New Posts  All Forums:

Posts by Marianna46

There are also tons of Art Deco posts on Pinterest. If you want really dark maroon and turquoise for the cake, the best way to go is airbrushing. I have one, but I shy away from it. One of these days I'm going to get really good at it and go to town, but if you're not already into it, I figure there must be a hefty learning curve. However, I just recently discovered that you can paint with airbrush paint using watercolor brushes. That might do the trick for small fondant...
Not to hijack this thread, but icer101, could you tell me how you make your pastillage? The consistency of the stuff I'm using will barely let me roll it out and cut it. Modeling with it seems to be an impossibility. I actually like working with it quite a lot, and would love to be able to do more things with it, if only it had a little more give. I have to say I'm very excited, because I'm moving into a new house in a couple of months that is totally air-conditioned -...
I accidentally left a wad of fondant out about 10 days ago. It's so humid here that when I found it yestarday, it was as moist as when I took it out of the bucket. So, of course, I use pure gumpaste, which actually won't get totally dry here, either. When the design lends itself to pastillage (it's not very scuptable, but it can be cut), I use that. It's the only thing I've found that will actually harden in this climate.
That powder was luster dust, but it's nowhere near as shiny as the gold leaf in the photo from the OP. And, yes, it's very expensive, but not because it has gold in it. Unfortunately, all luster dusts are expensive, no matter what the color. The nicest thing I can say about it is that it goes a fairly long way.
As far as I know, there is no such thing as shiny gold icing. You either use edible gold leaf or paint your fondant with gold airbrush paint or with gold luster dust suspended in a little vodka. But if somebody knows something I don't (not a particularly far-fetched proposition!), please let us know.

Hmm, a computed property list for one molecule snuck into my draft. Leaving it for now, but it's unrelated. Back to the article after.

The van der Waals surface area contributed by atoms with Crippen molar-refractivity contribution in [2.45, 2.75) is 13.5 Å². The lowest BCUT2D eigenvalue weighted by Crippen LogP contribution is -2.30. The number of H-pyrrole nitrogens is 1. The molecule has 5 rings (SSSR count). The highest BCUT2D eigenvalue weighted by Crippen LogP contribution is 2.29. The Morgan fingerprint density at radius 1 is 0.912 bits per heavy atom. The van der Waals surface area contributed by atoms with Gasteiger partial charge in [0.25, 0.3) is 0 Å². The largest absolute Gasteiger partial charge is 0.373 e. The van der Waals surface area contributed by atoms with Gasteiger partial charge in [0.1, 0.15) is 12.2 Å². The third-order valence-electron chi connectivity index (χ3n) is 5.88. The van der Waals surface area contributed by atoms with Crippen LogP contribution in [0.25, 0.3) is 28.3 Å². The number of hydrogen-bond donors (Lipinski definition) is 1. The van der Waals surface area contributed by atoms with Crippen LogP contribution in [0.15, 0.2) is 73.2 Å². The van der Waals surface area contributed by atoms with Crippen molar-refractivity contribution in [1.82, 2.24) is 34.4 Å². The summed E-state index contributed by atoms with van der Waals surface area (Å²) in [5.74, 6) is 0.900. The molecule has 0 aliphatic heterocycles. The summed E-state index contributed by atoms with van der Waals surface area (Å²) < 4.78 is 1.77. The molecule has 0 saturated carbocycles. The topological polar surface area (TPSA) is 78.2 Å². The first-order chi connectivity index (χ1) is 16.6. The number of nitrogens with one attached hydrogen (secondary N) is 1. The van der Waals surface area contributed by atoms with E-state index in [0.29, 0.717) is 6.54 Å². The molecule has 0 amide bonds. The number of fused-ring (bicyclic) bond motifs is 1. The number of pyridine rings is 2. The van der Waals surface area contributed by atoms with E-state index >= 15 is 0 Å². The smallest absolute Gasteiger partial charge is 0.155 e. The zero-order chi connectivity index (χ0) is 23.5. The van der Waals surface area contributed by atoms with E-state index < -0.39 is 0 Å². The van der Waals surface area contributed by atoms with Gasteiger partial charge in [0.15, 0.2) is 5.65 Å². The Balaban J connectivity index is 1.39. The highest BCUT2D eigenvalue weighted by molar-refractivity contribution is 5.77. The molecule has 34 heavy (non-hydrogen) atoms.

I agree with BakingIrene (as always!) about the consistency of the icing and the fact that nobody (on our side of the Pacific) uses royal icing on cupcakes, although there is a lovely boiled meringue icing (my mom called it 7-minute icing) that would work nicely. Buttercream or cream cheese frosting works best and it needs to be a little bit thick - able to hold a peak, as BakingIrene says - for it to work on a cupcake. Just one other thing: when making royal icing,...
The expiration date on the commercial fondants I've bought is at least a year from my purchase date. I've had fondant pass its "best-by" date and I've used it to cover dummy cakes for practice, so if it goes over, it's not a total waste. To be perfectly honest, I've tried pieces of this left-over fondant that's as much as two years old (from a recenly-opened container, it hasn't been out for two years) and I find that it tastes just the same, has the same consistency and...
I agree that Fondarific is the best-tasting one. Another really tasty one, albeit a little more expensive, is Carma Massa Ticino, imported by Albert Ulster (I think). It's very workable. I live in the tropics, so I know a lot about hot kitchens. My solution to the fondant-running-down-the-sides-of-the-cake problem is to add a little shortening (I have no idea why this helps, but it does - about 2 tablespoons per pound of fondant) and some powdered sugar to make my...
You might also want to reword your policies along the lines of "A non-refundable deposit of [you decide the amount or percentage] is due [you decide how long] before the date of delivery. The remaining amount is due [x number of weeks] before the date.". Everybody's right about being as specific as possible about EVERY LITTLE THING YOU CAN THINK OF in a cake contract. Otherwise, sooner or later, it will all come back to bite you in the you-know-where.
Another trick for filling bags is to put the bag in a very large glass or a small, cylindrical pitcher and folding the top of the back over the edge of the glass or pitcher. Then you have both hands free to guide the icing into the bag. After icing everything but the cake while trying to fill my pastry bags, I decided that was a good thing to do!
New Posts  All Forums: